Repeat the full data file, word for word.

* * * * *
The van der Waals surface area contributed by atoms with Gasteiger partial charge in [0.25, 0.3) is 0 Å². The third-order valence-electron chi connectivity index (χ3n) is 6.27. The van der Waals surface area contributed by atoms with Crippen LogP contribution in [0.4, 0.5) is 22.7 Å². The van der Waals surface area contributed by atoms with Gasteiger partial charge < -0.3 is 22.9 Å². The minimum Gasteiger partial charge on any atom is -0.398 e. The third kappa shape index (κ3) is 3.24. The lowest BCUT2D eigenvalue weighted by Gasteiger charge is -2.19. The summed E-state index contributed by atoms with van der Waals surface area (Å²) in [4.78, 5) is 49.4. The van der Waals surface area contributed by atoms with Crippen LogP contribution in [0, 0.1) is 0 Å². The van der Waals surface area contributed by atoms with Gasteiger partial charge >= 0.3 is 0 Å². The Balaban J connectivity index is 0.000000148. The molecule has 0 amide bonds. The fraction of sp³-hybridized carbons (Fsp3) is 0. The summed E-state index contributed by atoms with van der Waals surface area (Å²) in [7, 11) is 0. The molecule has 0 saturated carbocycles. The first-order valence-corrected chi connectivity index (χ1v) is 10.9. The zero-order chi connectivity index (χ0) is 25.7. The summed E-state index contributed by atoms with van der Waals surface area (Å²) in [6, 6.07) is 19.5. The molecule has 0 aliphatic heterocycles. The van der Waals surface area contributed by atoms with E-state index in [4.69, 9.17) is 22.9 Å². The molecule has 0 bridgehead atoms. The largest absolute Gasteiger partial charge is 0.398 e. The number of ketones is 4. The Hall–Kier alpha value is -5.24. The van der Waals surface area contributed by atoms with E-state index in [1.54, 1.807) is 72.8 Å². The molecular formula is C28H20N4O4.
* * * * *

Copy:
The van der Waals surface area contributed by atoms with Gasteiger partial charge in [0.25, 0.3) is 0 Å². The third-order valence-electron chi connectivity index (χ3n) is 6.27. The van der Waals surface area contributed by atoms with Crippen LogP contribution in [0.4, 0.5) is 22.7 Å². The van der Waals surface area contributed by atoms with Gasteiger partial charge < -0.3 is 22.9 Å². The minimum Gasteiger partial charge on any atom is -0.398 e. The third kappa shape index (κ3) is 3.24. The lowest BCUT2D eigenvalue weighted by Gasteiger charge is -2.19. The summed E-state index contributed by atoms with van der Waals surface area (Å²) in [4.78, 5) is 49.4. The van der Waals surface area contributed by atoms with Crippen LogP contribution in [0, 0.1) is 0 Å². The van der Waals surface area contributed by atoms with Gasteiger partial charge >= 0.3 is 0 Å². The Balaban J connectivity index is 0.000000148. The molecule has 0 amide bonds. The fraction of sp³-hybridized carbons (Fsp3) is 0. The summed E-state index contributed by atoms with van der Waals surface area (Å²) in [7, 11) is 0. The molecule has 0 saturated carbocycles. The first-order valence-corrected chi connectivity index (χ1v) is 10.9. The zero-order chi connectivity index (χ0) is 25.7. The summed E-state index contributed by atoms with van der Waals surface area (Å²) in [6, 6.07) is 19.5. The molecule has 0 aliphatic heterocycles. The van der Waals surface area contributed by atoms with E-state index in [4.69, 9.17) is 22.9 Å². The molecule has 0 bridgehead atoms. The largest absolute Gasteiger partial charge is 0.398 e. The number of ketones is 4. The Hall–Kier alpha value is -5.24. The van der Waals surface area contributed by atoms with E-state index in [1.54, 1.807) is 72.8 Å². The molecular formula is C28H20N4O4.